Sunday, 6 November 2016

Wired Apple keyboard on PC with Linux and windows

The wired USB Apple keyboard A1243 (MB110B/B)

Whilst this is an apple product it can also be used on a PC. Even during the PC boot, as it is a USB keyboard (albiet with a bunch of extra keys), all the necessary and standard keys (delete, esc, F12 etc) work. Once the OS (linux as well as windows) there's a couple of minor tweaks that can be made to make it just a little less Apple-ly. Regardless of the keys labels printed, pressing keys are laid out in UK PC standard - SHIFT-2 generates " and @ between L and RETURN.


This is fairly straight fwd and the keyboard will be recognised the first time you plug it in - to get use of the multimedia keys, you will need to download the BootCamp Support files (try here since the Boot Camp landing page seems to be useless) and extract the BootCamp.msi and AppleKeyboardInstaller64.exe which you can run as normal.

Microsoft do provide a legacy keyboard layout editor that can also be used to generate a new keyboard layout that can be then loaded.


Recent 4.x kernels support this keyboard pretty much out the box; the only slight complication is that you need force 2 kernel parameters so it behaves a little more PC'y such as the cmd and alt keys switching. With default kernel parameters, my UK keyboard switches the location of the grave/notsign and the backslash/bar are switched.

To fix it's relatively easy.
# /etc/modprobe.d/apple.conf
options hid_apple  iso_layout=0  swap_opt_cmd=1

# force reload of module with new parameters
$ modprobe -r hid-apple; modprobe hid-apple

# can also dynamically update by echo 1 or 0 to this file
$ cat /sys/module/hid_apple/parameters/iso_layout

There is one additional parameter which is fnmode which controls whether pressing the F1-F12 keys generates a F1-F12 response or the media (vol up/down etc) keycode.

As an aside, to determine what parameters a kernel module can take there are 2 simple ways:
# from the 'sysfsutils' package
$ systool -vm hid_apple
Module = "hid_apple"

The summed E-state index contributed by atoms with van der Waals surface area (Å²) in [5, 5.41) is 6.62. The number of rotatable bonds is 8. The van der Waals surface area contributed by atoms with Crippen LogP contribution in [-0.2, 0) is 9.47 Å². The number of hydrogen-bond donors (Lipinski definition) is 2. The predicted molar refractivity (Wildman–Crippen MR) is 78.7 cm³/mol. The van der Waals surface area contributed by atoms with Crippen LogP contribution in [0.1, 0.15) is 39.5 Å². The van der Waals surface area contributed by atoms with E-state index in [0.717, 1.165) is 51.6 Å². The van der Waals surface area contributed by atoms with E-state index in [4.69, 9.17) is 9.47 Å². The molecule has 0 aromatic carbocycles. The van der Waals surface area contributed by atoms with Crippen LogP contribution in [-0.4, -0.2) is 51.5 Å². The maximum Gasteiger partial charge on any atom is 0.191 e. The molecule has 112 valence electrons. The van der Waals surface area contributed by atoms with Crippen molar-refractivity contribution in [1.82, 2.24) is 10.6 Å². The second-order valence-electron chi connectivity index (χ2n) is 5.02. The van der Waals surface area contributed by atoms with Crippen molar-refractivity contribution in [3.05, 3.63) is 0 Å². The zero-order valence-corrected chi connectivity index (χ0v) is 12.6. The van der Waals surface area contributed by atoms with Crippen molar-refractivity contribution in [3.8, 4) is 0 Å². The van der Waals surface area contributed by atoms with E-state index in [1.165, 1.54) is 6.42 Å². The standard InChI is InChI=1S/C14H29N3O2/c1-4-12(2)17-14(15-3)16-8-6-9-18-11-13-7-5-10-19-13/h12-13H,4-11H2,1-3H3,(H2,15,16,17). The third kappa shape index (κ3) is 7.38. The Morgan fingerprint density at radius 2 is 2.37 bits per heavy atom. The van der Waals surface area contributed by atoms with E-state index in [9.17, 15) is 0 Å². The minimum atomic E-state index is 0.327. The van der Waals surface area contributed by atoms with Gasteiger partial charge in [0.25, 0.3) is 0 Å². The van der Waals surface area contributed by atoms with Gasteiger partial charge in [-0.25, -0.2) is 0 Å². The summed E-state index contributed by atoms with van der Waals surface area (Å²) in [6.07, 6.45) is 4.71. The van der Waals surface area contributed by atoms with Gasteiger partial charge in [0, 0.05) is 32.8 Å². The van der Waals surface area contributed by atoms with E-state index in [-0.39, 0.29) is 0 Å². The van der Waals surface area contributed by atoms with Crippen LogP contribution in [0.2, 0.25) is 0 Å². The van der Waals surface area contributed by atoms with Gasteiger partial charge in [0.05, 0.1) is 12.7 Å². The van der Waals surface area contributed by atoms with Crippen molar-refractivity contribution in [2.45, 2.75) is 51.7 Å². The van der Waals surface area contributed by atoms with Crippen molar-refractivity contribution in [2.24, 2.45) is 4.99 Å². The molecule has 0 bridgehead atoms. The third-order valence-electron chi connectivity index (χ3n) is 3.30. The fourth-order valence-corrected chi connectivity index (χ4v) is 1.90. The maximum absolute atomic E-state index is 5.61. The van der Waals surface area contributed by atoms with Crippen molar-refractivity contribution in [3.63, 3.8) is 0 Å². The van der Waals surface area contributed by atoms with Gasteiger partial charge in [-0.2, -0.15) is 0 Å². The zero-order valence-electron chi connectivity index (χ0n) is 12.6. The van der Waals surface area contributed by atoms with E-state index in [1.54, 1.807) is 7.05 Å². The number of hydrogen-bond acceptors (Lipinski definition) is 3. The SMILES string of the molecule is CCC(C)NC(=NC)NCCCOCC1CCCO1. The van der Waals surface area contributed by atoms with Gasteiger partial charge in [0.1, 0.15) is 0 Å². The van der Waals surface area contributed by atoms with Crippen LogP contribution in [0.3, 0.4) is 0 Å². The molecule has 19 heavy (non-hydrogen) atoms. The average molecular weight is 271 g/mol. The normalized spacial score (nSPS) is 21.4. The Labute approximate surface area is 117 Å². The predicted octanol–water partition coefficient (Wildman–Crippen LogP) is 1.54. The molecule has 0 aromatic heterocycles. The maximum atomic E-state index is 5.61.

coresize            = "16384"
    initsize            = "0"
    initstate           = "live"
    refcnt              = "0"
    taint               = ""
    uevent              = 

    fnmode              = "1"
    iso_layout          = "0"
    swap_opt_cmd        = "1"
or by looking at the /sys/module/module name/parameters/ directory. The downside to these 2 techniques requires the module to be loaded via modprobe.

More background and information regarding the apple keyboards under linux can be found at this useful Ubuntu community page.

Automating via udev

A cleaner way to do this is via udev so the actions are only executed when this keyboard is attached: this requires as set of rules/actions and a script to be run. The script:
# /etc/modprobe.d/hid-apple.conf 
# options hid_apple iso_layout=0 swap_opt_cmd=1

/sbin/modprobe hid-apple
echo 0 > /sys/module/hid_apple/parameters/iso_layout 
echo 1 > /sys/module/hid_apple/parameters/swap_opt_cmd

And the rule:
# /etc/udev/rules.d/99-apple-a1243.rules
# udevadm test $(udevadm info -q path -n /dev/input/by-id/usb-Apple_Inc._Apple_Keyboard-event-kbd)
# udevadm control --reload-rules
# for a 2015 version of Apple a1243

ACTION=="add|change", SUBSYSTEM=="input", ATTRS{idVendor}=="05ac", ATTRS{idProduct}=="0250", RUN+="/usr/bin/"
Since the modprobe does not distinguish between the different Apple keyboards it may be useful to use the udev rules (specifying the product version) to determine which configuration values are updated - for example, the Apple Wireless keyboard (A1314) USB identifers (05ac:021e) does not need the modification to the iso_layout.

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